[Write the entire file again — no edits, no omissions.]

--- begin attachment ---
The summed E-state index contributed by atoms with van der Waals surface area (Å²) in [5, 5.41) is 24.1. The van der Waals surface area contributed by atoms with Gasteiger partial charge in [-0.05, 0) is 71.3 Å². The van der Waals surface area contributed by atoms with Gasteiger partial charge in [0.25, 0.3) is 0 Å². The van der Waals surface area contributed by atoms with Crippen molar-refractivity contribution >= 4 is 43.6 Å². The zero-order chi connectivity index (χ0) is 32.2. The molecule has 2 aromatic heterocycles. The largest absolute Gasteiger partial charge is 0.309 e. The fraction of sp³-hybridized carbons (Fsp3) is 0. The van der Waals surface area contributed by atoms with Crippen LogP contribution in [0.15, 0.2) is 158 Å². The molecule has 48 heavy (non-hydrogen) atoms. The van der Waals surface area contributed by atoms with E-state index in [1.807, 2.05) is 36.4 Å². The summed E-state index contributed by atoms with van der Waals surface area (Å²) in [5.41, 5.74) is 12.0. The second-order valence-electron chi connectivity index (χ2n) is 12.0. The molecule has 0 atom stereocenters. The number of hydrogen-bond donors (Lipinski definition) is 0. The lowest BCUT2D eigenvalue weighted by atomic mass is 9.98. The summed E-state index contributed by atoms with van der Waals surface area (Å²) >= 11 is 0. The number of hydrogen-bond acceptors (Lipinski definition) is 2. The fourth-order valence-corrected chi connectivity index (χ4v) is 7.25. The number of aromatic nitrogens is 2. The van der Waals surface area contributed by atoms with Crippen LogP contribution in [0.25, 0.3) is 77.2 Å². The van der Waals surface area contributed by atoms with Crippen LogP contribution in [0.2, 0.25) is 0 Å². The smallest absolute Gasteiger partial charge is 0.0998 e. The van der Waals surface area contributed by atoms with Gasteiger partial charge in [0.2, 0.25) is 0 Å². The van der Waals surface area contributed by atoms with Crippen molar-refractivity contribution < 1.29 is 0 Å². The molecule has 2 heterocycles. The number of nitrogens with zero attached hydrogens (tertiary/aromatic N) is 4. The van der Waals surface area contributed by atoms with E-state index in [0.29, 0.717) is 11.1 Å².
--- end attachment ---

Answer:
The summed E-state index contributed by atoms with van der Waals surface area (Å²) in [5, 5.41) is 24.1. The van der Waals surface area contributed by atoms with Gasteiger partial charge in [-0.05, 0) is 71.3 Å². The van der Waals surface area contributed by atoms with Gasteiger partial charge in [0.25, 0.3) is 0 Å². The van der Waals surface area contributed by atoms with Crippen molar-refractivity contribution >= 4 is 43.6 Å². The zero-order chi connectivity index (χ0) is 32.2. The molecule has 2 aromatic heterocycles. The largest absolute Gasteiger partial charge is 0.309 e. The fraction of sp³-hybridized carbons (Fsp3) is 0. The van der Waals surface area contributed by atoms with Crippen LogP contribution in [0.15, 0.2) is 158 Å². The molecule has 48 heavy (non-hydrogen) atoms. The van der Waals surface area contributed by atoms with E-state index in [1.807, 2.05) is 36.4 Å². The summed E-state index contributed by atoms with van der Waals surface area (Å²) in [5.41, 5.74) is 12.0. The second-order valence-electron chi connectivity index (χ2n) is 12.0. The molecule has 0 atom stereocenters. The number of hydrogen-bond donors (Lipinski definition) is 0. The lowest BCUT2D eigenvalue weighted by atomic mass is 9.98. The summed E-state index contributed by atoms with van der Waals surface area (Å²) >= 11 is 0. The number of hydrogen-bond acceptors (Lipinski definition) is 2. The fourth-order valence-corrected chi connectivity index (χ4v) is 7.25. The number of aromatic nitrogens is 2. The van der Waals surface area contributed by atoms with Crippen LogP contribution in [0.25, 0.3) is 77.2 Å². The van der Waals surface area contributed by atoms with Crippen LogP contribution in [0.2, 0.25) is 0 Å². The smallest absolute Gasteiger partial charge is 0.0998 e. The van der Waals surface area contributed by atoms with Gasteiger partial charge in [0.2, 0.25) is 0 Å². The van der Waals surface area contributed by atoms with Crippen molar-refractivity contribution < 1.29 is 0 Å². The molecule has 2 heterocycles. The number of nitrogens with zero attached hydrogens (tertiary/aromatic N) is 4. The van der Waals surface area contributed by atoms with E-state index in [0.29, 0.717) is 11.1 Å².